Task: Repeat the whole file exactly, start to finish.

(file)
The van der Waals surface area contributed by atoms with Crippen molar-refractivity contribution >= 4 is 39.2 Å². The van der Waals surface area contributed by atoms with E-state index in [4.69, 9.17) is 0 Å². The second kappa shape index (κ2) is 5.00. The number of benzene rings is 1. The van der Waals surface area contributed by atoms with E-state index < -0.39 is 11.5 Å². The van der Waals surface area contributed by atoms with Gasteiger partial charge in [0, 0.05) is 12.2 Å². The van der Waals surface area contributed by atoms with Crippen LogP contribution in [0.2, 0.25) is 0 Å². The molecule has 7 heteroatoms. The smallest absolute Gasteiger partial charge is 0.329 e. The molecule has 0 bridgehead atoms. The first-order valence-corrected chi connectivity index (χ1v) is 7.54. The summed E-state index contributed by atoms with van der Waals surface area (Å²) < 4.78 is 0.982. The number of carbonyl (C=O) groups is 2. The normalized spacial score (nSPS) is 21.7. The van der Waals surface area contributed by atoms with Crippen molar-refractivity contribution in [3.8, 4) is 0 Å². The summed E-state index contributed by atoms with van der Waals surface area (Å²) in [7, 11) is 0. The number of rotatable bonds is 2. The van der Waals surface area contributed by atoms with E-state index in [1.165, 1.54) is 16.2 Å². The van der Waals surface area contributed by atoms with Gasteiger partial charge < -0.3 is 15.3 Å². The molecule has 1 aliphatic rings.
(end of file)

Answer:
The van der Waals surface area contributed by atoms with Crippen molar-refractivity contribution >= 4 is 39.2 Å². The van der Waals surface area contributed by atoms with E-state index in [4.69, 9.17) is 0 Å². The second kappa shape index (κ2) is 5.00. The number of benzene rings is 1. The van der Waals surface area contributed by atoms with E-state index < -0.39 is 11.5 Å². The van der Waals surface area contributed by atoms with Gasteiger partial charge in [0, 0.05) is 12.2 Å². The van der Waals surface area contributed by atoms with Crippen LogP contribution in [0.2, 0.25) is 0 Å². The molecule has 7 heteroatoms. The smallest absolute Gasteiger partial charge is 0.329 e. The molecule has 0 bridgehead atoms. The first-order valence-corrected chi connectivity index (χ1v) is 7.54. The summed E-state index contributed by atoms with van der Waals surface area (Å²) < 4.78 is 0.982. The number of carbonyl (C=O) groups is 2. The normalized spacial score (nSPS) is 21.7. The van der Waals surface area contributed by atoms with Crippen molar-refractivity contribution in [3.8, 4) is 0 Å². The summed E-state index contributed by atoms with van der Waals surface area (Å²) in [7, 11) is 0. The number of rotatable bonds is 2. The van der Waals surface area contributed by atoms with E-state index in [1.165, 1.54) is 16.2 Å². The van der Waals surface area contributed by atoms with Gasteiger partial charge < -0.3 is 15.3 Å². The molecule has 1 aliphatic rings.